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5G Connected Forest

  • 4 minute read
  • Published by Lucy Woods on 21 Jan 2021
  • Last modified 21 Jan 2021
UK5G Innovation Briefing - Issue 4

Oliver Dowden, Secretary of State for Digital, Culture, Media and Sport, said: “Connecting the ancient Sherwood Forest with next-generation 5G technology will help bring its story and legendary characters to life through virtual reality, with huge knock-on benefits for Nottinghamshire’s visitor economy.”

In this sentence, he captured the two key objectives at the heart of Nottinghamshire’s 5G Connected Forest project: how a scalable 5G ecosystem might be created to support a range of tourism and environmental management use cases in rural forested and natural heritage areas; and how 5G and associated technologies could be used to unlock the potential of the people and businesses of Nottinghamshire.

This focus on the potential of 5G as an enabler for business development and growth is reflected in the fact that half the 5G connected Forest project’s partners are end-user organisations. They have little or no prior experience of 5G, or indeed technology in general, but share a common interest in exploring ways to use the technology to help build their businesses and improve consumer experience..

Based on five sites close to Sherwood Forest, the network is designed to support interactive data streams. It must cope with demand for high bandwidth from multiple devices in a small area, such as a cluster of people all using a virtual reality experience at the same time. This combination of traffic density and low latency demands 5G.

STEFAN STANISLAWSKI, UK Head of Netmore Group, the project’s network operator, explains: “For the main use case of virtual/augmented reality, we will be using the latest headsets connected to 5G, most likely using a dongle or Mi-Fi style of device that supports 5G. We’re collaborating with a number of other Rural Connected Communities projects to source suitable devices and ensure that each project is aware of the latest information about suppliers in this new n77 frequency band.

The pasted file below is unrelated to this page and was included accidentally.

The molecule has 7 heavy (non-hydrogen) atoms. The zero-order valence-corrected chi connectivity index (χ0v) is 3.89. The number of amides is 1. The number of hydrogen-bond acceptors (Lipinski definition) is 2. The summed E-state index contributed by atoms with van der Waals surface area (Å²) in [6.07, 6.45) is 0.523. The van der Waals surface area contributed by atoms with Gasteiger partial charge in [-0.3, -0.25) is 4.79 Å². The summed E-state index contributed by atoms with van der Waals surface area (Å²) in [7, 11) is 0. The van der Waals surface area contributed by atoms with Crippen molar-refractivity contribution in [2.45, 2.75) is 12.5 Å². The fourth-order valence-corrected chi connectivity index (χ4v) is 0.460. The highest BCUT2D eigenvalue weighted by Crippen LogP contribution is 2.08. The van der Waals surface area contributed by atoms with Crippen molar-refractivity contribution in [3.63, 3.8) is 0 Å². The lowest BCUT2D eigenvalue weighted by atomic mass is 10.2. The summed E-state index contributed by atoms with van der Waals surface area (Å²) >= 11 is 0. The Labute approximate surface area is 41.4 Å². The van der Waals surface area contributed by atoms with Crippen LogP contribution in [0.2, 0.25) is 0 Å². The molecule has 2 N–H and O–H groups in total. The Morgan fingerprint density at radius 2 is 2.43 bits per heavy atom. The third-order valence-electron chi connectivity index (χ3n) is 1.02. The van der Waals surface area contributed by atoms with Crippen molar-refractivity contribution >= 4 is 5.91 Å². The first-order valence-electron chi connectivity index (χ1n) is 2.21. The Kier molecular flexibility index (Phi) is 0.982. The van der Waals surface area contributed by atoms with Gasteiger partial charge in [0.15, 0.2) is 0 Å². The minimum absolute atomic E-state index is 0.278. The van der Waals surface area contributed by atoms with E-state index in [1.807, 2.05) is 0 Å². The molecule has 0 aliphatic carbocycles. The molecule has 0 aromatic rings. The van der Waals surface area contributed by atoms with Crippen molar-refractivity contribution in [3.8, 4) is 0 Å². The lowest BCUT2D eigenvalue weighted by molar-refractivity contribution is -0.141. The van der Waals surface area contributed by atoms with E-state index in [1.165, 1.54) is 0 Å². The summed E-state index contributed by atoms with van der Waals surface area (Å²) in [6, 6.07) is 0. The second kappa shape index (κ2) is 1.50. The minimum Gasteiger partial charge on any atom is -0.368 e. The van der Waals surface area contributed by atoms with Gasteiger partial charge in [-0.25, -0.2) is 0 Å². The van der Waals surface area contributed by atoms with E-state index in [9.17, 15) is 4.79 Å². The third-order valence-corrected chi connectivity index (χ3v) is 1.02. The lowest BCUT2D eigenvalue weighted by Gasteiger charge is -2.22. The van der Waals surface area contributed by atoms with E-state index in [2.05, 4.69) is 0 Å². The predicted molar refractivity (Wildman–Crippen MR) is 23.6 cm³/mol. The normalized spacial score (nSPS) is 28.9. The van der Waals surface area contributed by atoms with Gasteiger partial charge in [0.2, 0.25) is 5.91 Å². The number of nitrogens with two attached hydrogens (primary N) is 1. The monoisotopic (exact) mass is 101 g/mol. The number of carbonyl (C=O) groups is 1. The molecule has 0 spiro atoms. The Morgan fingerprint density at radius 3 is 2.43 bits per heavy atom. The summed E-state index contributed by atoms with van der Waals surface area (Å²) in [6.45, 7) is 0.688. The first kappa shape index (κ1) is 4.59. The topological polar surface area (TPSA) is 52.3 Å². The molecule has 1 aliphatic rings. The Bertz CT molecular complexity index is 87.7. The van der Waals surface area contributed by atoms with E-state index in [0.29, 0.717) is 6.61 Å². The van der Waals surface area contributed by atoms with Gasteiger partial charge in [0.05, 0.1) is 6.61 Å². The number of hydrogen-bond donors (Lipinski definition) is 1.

“The main project sites will be interconnected with dark fibre, and later sites will be interconnected to the core. One of the challenges of being on the leading edge of technological developments is that things keep changing. While this is our current thinking, it is quite possible that things will change for the later sites, depending on equipment availability and compatibility.

Dark fibre is ideal, of course, but can be expensive over longer distances, which is why we are only providing this for the central cluster. For the networking aspect of the project, we expect to have the first sites live with non-stand alone 1800/3800 by the end of January.”

Like the rest of the world, restrictions were placed on working and movement due to Covid-19. A lack of site access stalled early preparation work.

However, now, in the autumn, work is gearing back up; partners are able to restart recruitment, local schools and colleges are already looking at ways to join the project, and the network designs are in place. 

The partners have also been discussing the potential use of 5G for “Smart Homes” with a manufacturer of highly energy-efficient homes on a new housing development next to Sherwood Forest. 

Despite the setbacks, the 5G Connected Forest project has already inspired the further adoption of 5G in the county.

In October, Nottinghamshire County Council and D2N2, the area’s Local Enterprise Partnership, announced the first deployment of 5G in a local business centre and the creation of a new Digital Innovation Centre in Worksop in North Nottinghamshire. This extra initiative to showcase the county’s 5G using augmented reality and virtual reality capabilities will be delivered by current 5G Connected Forest partners Netmore, Gooii and consultancy company ISPB, putting Nottinghamshire at the forefront of 5G innovation

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